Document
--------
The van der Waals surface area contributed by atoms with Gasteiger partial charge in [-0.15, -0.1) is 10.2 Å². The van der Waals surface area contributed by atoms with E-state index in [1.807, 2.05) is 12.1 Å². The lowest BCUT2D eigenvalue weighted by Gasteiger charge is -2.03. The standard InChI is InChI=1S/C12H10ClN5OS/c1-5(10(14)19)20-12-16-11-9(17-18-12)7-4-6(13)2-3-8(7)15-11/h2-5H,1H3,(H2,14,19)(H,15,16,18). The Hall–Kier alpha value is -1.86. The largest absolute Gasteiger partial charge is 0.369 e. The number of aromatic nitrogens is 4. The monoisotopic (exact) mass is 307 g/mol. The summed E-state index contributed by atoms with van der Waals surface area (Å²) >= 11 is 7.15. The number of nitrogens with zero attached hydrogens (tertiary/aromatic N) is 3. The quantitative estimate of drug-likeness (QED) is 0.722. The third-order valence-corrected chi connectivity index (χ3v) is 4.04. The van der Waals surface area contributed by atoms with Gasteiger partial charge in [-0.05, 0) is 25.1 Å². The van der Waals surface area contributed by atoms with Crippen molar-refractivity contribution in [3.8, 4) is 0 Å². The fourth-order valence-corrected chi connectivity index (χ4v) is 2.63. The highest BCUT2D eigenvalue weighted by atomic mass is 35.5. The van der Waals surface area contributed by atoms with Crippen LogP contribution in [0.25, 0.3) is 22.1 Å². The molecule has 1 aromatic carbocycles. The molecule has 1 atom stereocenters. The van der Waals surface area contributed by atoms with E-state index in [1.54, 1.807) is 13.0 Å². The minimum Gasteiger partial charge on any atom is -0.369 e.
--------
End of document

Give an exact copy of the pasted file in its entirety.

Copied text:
The van der Waals surface area contributed by atoms with Gasteiger partial charge in [-0.15, -0.1) is 10.2 Å². The van der Waals surface area contributed by atoms with E-state index in [1.807, 2.05) is 12.1 Å². The lowest BCUT2D eigenvalue weighted by Gasteiger charge is -2.03. The standard InChI is InChI=1S/C12H10ClN5OS/c1-5(10(14)19)20-12-16-11-9(17-18-12)7-4-6(13)2-3-8(7)15-11/h2-5H,1H3,(H2,14,19)(H,15,16,18). The Hall–Kier alpha value is -1.86. The largest absolute Gasteiger partial charge is 0.369 e. The number of aromatic nitrogens is 4. The monoisotopic (exact) mass is 307 g/mol. The summed E-state index contributed by atoms with van der Waals surface area (Å²) >= 11 is 7.15. The number of nitrogens with zero attached hydrogens (tertiary/aromatic N) is 3. The quantitative estimate of drug-likeness (QED) is 0.722. The third-order valence-corrected chi connectivity index (χ3v) is 4.04. The van der Waals surface area contributed by atoms with Gasteiger partial charge in [-0.05, 0) is 25.1 Å². The van der Waals surface area contributed by atoms with Crippen molar-refractivity contribution in [3.8, 4) is 0 Å². The fourth-order valence-corrected chi connectivity index (χ4v) is 2.63. The highest BCUT2D eigenvalue weighted by atomic mass is 35.5. The van der Waals surface area contributed by atoms with Crippen LogP contribution in [0.25, 0.3) is 22.1 Å². The molecule has 1 aromatic carbocycles. The molecule has 1 atom stereocenters. The van der Waals surface area contributed by atoms with E-state index in [1.54, 1.807) is 13.0 Å². The minimum Gasteiger partial charge on any atom is -0.369 e.